The rise of gold from some $250 an ounce in 2000 to over $500 an ounce in 2005 has set off another wave of interest in the shiny metal. The challenge for novice investors is to sort the mythology of gold from the cold-hard facts of its investment value. Two recent articles take a rational look at the current state of the gold market.
James Hamilton at Econobrowser notes that since 1970 gold has not been a particularly good proxy for consumer inflation. In addition he draws the distinction between this commodity and income generating assets like real estate and TIPs. If an investor has a firm belief in unexpectedly higher inflation then,
..if you did want to bet on inflation, there are better vehicles out there for doing so, such as going short 10-year bonds and long on inflation-indexed securities.
The gold bugs are never at a loss for reasons why the metal should be a significantly higher prices. However in an article by Michael R. Sesit in the Wall Street Journal there may be much more mundane reasons for the recent run in gold.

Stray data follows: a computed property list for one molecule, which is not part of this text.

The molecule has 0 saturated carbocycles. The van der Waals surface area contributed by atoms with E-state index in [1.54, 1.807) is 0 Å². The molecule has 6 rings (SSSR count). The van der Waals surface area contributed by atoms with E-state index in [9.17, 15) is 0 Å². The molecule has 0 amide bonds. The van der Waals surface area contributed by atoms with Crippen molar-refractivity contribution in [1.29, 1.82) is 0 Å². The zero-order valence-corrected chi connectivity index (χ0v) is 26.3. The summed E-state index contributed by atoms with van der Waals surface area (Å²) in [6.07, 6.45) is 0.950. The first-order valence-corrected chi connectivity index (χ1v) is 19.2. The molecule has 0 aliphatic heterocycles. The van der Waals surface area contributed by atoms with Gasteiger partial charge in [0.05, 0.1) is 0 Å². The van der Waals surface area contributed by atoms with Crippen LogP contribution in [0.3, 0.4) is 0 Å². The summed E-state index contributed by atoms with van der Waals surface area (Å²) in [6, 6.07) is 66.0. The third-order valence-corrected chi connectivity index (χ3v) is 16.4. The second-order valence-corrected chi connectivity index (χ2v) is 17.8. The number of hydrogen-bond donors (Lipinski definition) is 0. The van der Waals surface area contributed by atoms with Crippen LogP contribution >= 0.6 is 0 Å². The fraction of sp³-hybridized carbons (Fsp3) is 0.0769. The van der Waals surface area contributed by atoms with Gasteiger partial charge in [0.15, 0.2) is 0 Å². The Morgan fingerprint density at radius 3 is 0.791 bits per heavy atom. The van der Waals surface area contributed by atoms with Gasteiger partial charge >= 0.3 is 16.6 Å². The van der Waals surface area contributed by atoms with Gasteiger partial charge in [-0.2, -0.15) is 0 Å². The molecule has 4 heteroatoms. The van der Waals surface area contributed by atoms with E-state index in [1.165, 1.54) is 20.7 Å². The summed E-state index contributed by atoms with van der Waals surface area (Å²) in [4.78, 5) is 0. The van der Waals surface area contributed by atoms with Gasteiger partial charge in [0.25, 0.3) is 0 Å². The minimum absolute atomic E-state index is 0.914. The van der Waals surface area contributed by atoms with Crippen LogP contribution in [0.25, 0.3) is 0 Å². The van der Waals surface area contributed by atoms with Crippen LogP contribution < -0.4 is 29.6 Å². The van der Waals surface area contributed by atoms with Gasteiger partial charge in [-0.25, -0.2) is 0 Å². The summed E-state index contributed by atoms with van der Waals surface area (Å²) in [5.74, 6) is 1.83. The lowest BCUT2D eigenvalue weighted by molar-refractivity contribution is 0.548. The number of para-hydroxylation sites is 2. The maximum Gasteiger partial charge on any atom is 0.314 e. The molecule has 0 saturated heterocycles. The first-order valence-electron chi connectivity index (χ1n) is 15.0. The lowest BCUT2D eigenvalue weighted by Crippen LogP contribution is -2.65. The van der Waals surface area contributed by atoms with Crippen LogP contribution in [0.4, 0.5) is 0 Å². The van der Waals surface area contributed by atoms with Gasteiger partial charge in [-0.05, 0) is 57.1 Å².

“The recent increase in the price of gold can be attributed to growing demand in a market in which supply has not increased nearly enough,” says Adam Tejpaul, head of commodities at J.P. Morgan Private Bank, adding that “the increase in wages in China has brought a new consumer to the jewelry market.” He also cites the reduction in central-bank sales of gold reserves, which limits the supply of gold coming to market and investor worries about inflation
Indeed the run up in gold may simply be a part of a much wider phenomenon.
Richard Cookson, a strategist at HSBC, contends that much of the purported case for gold is delusional. Apart from the 1970s and early 1980s when gold offered an antidote to galloping inflation, “there is almost no link between gold and inflation,” he says. “Why would you ascribe a special wisdom to the gold market when far more liquid and deeper markets, such as bonds, give you much more accurate information?”
Noting that easy credit has driven the price of junk bonds, emerging-markets, property, oil and even Saudi Arabian falcons to “silly levels,” Mr. Cookson says, “Arguably, the rise in the gold price has been driven by the same forces that have been driving everything up.”
Gold could very well continue going rising in 2006 and beyond. If it does, it won’t be because it has any special properties. The law and supply and demand still stands in good stead.